NEW YORK, New York -- Voting. For. A. Judge. I can't write that crap as a sentence because those words shouldn't go together.
Growing up, I was aware of "outlier" counties (and I do mean to say "county"; this, along with sheriff elections, seems to be one of the two or three actions done on a county level) that voted for judges. These places were generally miles from the supercool inner ring of suburbs I lived in, and I never thought any significant number of places voted for judges.
It turns out I was wrong.
The Supreme Court is about to hear the case of Caperton v Massey (Economist write-up here). It involves a judge from West Virginia -- the definition of "outlier county" -- named Brent Benjamin (above), who received $3M from an energy company's CEO directly and indirectly. Judge Benjamin received that money for his re-election campaign, naturally. When the energy company (Massey) appealed a $50M judgment against it, you can guess who cast the deciding vote in its favor.
The highest court in the land will be deciding on the legality of what happened, and there may be a ruling regarding campaign financing for judges (that sounds absurd just to say) or, for all anyone knows, even the constitutionality of electing judges -- though that's doubtful.
The thing is, as Slate's Amanda Frost notes, in many states judges can actually write law where it doesn't exist -- so there's reason to let people elect them. Of course, as the NYT reported last spring, the United States remains, stubbornly, about the only place in the world that elects any judges, so there are certainly ways of setting up a system that precludes their election.
What's crucial, though, if judicial elections can't simply be expunged and legislative powers taken from the judges of Miscaloosa County or Beaver Briar County or whatever, is that there be some way to make sure judges don't abuse their power. That's especially pertinent in the last month, which has shown that judges see their bench as a freaking candy shop.
As reported last week by the excellent-but-compromised Dalia Lithwick, judiciary reporter for Slate and Newsweek and alleged to have been a college debater (hence the compromised bit), recent weeks have seen sex allegations, obstruction of justice charges, violation of duty and bribery among the supposedly stoic members of the Third Branch. (If you haven't eaten any enchiladas or other stomach-rumbling foods recently, you can try reading this, the most sickening case of judicial criminality this year.)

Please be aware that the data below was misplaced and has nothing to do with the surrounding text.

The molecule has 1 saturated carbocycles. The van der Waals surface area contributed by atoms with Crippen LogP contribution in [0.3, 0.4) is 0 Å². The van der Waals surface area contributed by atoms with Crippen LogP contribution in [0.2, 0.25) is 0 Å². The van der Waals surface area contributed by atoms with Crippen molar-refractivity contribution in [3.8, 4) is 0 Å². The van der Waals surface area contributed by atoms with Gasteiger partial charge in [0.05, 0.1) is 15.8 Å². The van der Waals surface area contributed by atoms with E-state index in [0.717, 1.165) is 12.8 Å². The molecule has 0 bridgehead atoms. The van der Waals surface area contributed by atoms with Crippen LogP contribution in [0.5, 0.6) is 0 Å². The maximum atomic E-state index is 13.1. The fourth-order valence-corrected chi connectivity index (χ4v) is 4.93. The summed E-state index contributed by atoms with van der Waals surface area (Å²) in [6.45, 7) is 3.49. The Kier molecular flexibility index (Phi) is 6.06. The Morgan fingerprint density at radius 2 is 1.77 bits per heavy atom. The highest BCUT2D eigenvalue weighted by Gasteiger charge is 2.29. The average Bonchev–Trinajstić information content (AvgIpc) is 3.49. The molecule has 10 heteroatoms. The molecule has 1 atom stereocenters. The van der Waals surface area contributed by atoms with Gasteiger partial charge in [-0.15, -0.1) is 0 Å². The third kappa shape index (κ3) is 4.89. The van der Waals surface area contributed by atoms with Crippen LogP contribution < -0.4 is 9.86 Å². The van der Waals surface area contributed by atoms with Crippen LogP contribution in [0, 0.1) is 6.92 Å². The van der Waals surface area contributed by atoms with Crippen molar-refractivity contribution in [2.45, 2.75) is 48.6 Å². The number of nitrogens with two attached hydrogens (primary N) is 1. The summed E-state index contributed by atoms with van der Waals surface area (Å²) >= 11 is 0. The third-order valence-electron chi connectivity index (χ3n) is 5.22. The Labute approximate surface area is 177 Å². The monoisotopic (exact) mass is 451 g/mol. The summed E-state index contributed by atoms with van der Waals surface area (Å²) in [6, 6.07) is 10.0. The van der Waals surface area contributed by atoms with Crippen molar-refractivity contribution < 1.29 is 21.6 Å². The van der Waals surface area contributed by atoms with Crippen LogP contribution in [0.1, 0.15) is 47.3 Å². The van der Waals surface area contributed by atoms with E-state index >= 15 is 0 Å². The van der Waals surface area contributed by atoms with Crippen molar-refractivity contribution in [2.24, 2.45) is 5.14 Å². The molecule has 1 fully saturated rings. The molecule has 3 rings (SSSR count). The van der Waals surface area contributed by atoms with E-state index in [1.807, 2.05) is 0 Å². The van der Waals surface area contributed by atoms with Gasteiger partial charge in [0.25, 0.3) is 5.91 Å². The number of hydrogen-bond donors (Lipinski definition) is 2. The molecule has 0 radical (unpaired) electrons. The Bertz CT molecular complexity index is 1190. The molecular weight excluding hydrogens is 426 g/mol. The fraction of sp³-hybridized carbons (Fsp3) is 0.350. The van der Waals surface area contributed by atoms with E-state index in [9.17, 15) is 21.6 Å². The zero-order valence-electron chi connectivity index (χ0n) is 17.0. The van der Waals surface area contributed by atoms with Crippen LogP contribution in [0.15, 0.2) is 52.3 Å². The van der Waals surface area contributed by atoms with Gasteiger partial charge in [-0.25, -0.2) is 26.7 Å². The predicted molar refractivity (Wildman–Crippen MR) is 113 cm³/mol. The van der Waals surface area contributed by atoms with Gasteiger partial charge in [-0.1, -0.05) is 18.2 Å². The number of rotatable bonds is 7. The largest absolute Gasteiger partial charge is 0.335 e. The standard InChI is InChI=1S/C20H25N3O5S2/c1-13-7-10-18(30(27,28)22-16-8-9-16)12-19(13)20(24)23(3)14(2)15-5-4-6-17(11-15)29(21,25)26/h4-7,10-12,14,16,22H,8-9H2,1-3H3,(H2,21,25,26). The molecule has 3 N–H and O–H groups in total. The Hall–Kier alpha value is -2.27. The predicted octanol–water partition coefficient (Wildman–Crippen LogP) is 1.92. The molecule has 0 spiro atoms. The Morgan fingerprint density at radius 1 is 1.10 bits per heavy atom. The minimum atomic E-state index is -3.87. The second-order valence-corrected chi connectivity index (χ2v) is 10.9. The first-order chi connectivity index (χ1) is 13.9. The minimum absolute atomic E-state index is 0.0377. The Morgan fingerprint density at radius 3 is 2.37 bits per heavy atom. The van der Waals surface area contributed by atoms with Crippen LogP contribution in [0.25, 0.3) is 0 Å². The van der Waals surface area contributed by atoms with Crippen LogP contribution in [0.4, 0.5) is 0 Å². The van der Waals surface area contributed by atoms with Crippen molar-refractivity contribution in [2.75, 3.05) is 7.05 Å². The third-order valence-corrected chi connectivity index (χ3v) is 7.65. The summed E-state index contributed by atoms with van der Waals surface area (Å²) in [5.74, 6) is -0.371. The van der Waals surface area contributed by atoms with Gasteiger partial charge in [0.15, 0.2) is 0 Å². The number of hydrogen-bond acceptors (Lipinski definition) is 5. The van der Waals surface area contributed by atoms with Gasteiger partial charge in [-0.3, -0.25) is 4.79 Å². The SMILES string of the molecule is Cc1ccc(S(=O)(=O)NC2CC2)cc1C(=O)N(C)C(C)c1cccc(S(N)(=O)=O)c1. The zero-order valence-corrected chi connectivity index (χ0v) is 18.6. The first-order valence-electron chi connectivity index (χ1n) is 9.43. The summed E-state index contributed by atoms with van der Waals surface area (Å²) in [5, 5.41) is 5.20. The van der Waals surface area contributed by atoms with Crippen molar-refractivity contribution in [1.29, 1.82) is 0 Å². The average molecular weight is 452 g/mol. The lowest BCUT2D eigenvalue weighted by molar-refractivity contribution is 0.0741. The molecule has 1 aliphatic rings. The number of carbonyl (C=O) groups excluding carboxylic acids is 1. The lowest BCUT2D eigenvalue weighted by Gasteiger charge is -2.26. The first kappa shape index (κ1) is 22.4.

One of the biggest problems -- and one that even Supreme Court Chief Justice John Roberts has sketchily made hash of -- is judicial impartiality and the fact that it falls on judges to recuse themselves from cases that prevent a conflict of interest. Which they often don't do -- and given the sex charges, bribery, etc., that may no longer surprise anyone.
So what's to be done if judicial elections are here to stay, other than to "flay" them as was apparently done to bribe-taking judges in ancient Persia? In places where there are elections, Frost suggests mandating public campaign financing. That may cost voters a buck or two, and inflame the likes of Grover Norquist, but it's a good investment for impartial courts, whether or not West Virginiatuckians like it. And for the Supreme Court and other unelected judges, there should be boards of judges to rule on recusals in conflict-of-interest cases. Even if that would make the likes of Caperton wait longer to have their day in court, at least they'll know that the defendant hasn't squirreled $3M into the judge's campaign fund.
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